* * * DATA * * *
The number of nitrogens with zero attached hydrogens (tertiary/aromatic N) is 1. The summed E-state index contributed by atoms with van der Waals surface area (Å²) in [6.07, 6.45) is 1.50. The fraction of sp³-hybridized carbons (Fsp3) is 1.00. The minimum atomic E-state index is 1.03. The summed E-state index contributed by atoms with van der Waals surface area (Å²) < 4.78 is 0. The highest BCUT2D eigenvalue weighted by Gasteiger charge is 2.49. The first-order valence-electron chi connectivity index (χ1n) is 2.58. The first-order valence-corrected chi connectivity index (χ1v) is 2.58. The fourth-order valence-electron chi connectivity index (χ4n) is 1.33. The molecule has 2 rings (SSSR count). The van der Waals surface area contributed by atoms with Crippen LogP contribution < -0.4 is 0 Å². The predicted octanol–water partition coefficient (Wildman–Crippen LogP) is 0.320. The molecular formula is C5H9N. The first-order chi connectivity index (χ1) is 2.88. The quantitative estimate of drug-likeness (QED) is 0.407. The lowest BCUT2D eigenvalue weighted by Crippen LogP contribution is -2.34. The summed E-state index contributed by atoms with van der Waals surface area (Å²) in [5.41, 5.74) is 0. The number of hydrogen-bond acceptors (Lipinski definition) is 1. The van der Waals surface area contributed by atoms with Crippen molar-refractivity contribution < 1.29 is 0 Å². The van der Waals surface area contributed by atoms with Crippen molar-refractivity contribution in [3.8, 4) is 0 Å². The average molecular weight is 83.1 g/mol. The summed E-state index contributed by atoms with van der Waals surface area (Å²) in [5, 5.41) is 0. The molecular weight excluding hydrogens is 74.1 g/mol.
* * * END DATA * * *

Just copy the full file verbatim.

The number of nitrogens with zero attached hydrogens (tertiary/aromatic N) is 1. The summed E-state index contributed by atoms with van der Waals surface area (Å²) in [6.07, 6.45) is 1.50. The fraction of sp³-hybridized carbons (Fsp3) is 1.00. The minimum atomic E-state index is 1.03. The summed E-state index contributed by atoms with van der Waals surface area (Å²) < 4.78 is 0. The highest BCUT2D eigenvalue weighted by Gasteiger charge is 2.49. The first-order valence-electron chi connectivity index (χ1n) is 2.58. The first-order valence-corrected chi connectivity index (χ1v) is 2.58. The fourth-order valence-electron chi connectivity index (χ4n) is 1.33. The molecule has 2 rings (SSSR count). The van der Waals surface area contributed by atoms with Crippen LogP contribution < -0.4 is 0 Å². The predicted octanol–water partition coefficient (Wildman–Crippen LogP) is 0.320. The molecular formula is C5H9N. The first-order chi connectivity index (χ1) is 2.88. The quantitative estimate of drug-likeness (QED) is 0.407. The lowest BCUT2D eigenvalue weighted by Crippen LogP contribution is -2.34. The summed E-state index contributed by atoms with van der Waals surface area (Å²) in [5.41, 5.74) is 0. The number of hydrogen-bond acceptors (Lipinski definition) is 1. The van der Waals surface area contributed by atoms with Crippen molar-refractivity contribution < 1.29 is 0 Å². The van der Waals surface area contributed by atoms with Crippen molar-refractivity contribution in [3.8, 4) is 0 Å². The average molecular weight is 83.1 g/mol. The summed E-state index contributed by atoms with van der Waals surface area (Å²) in [5, 5.41) is 0. The molecular weight excluding hydrogens is 74.1 g/mol.